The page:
What I’m Reading: Life of Pi

Hey Guys,

So I was urged by a couple of friends recently to read Life of Pi by Yann Martel. Now, this is actually my second attempt to read the book because when I started it last year I did not enjoy it and I figured life is too short to read books you don’t enjoy. However, the outcry of my friend recently on hearing I gave up on the book and then a second friend doing the same only a few days later, I thought maybe I should persevere.

What a mistake.

Life of Pi must be one of the most accoladed books I have read only to find almost unbearable to read. It won the booker prize in 2002, there is a Hollywood film adaptation being released this year and perhaps more importantly to some circles, it has a great word of mouth reputation with almost universal praise from it’s readers. And after having endured page 1 to page 319 of Martel’s title, I can only wonder why.

I found Life of Pi to be pretentious, preachy, contrived and boring. The story, whilst a colourful parable, doesn’t really do anything for me. It is the meticulous recital of a live at sea with a few notable events and the religious musings of the young, and quite frankly, boring protagonist. And yet, I feel I could open my mind to this story, I could have given it a chance, attempted to learn something about faith and about extreme circumstance if only it wasn’t so badly written.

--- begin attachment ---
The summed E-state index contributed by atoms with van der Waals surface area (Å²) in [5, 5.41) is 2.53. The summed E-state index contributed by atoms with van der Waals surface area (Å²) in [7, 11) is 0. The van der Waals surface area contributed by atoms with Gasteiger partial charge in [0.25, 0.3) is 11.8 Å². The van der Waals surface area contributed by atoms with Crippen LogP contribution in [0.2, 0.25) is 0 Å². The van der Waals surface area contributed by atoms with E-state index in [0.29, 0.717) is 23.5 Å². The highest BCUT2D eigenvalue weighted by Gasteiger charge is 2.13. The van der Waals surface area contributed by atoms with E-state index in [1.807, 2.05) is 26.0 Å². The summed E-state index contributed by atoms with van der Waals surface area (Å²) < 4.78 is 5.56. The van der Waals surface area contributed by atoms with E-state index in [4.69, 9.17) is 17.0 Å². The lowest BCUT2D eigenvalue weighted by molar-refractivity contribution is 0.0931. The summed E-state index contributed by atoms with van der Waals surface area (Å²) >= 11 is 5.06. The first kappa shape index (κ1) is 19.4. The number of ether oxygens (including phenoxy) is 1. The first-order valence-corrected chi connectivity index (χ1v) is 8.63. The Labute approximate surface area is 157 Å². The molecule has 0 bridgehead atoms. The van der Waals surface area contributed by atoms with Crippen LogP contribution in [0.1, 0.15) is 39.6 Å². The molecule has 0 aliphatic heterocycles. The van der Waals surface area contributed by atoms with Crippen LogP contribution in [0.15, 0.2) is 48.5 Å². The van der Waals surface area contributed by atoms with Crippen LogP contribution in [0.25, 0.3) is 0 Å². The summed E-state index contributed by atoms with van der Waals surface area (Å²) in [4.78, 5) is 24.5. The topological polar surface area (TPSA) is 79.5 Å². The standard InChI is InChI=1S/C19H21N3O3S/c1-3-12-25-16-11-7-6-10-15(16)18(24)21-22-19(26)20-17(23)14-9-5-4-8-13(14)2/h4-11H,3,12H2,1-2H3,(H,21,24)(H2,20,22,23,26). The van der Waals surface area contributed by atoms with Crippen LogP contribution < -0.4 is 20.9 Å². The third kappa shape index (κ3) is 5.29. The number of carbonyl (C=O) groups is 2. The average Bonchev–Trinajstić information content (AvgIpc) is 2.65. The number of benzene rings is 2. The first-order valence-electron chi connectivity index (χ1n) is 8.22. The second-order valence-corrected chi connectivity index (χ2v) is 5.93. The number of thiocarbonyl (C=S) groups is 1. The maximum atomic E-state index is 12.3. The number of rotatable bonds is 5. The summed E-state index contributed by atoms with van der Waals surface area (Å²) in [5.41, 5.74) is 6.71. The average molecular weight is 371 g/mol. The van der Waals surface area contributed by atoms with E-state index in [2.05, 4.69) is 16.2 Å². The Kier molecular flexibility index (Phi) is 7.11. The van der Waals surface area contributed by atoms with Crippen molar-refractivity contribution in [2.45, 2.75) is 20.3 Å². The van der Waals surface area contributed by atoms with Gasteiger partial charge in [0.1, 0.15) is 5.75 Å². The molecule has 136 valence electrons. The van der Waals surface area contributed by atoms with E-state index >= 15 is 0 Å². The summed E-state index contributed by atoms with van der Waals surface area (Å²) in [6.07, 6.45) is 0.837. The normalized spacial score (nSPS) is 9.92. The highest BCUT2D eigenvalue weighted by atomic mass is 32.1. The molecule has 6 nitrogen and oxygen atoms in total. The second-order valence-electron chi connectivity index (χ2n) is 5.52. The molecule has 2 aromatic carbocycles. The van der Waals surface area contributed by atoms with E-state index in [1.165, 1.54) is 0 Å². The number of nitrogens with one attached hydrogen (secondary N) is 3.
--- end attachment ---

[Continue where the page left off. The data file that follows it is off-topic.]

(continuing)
This is what confuses me the most about the praise surrounding this title. It is a badly written book. His pacing is awful, his one off lines: pretentious, his structure is fragmented and he chooses the most inopportune moments for verbosity and vice versa. In a way I am impressed, as I would be of a smuggler of olden days, that a title like this has been able to find it’s way to print. It is clunky, boring and badly written, something I cannot get over when publishers in this day and age has a wide range of raw talent available to them and editors accomplished enough to tighten that work up further.

My final thought is this: What frustrates me most about this book is that wasted opportunity is represents. I enjoy stories with a surrealist element and that have something else to convey, be it parable, metaphor etc. Martel’s novel could have opened my eyes to the beauty of a world discovered in the absence of land-mass, of people and of self-confidence. Instead Martel’s story blossoms into a large nothing, taking it’s time to do so over a relatively short count of pages. I wish this tale could of been handled by another author because I feel there is something here to enjoy. In fact, perhaps I should read Moacyr Scliar’s Max and the Cats, a novella that Martel has seemed to entirely rip off whilst given almost no credit to Scliar apart from an enigmatic dedication.

Life of Pi disappointed me. I wouldn’t recommend it to anyone but these things are always best to find out yourself. However if you do start and find you aren’t enjoying the story don’t make my mistake. Just stop there.

About Matt Knight Blog

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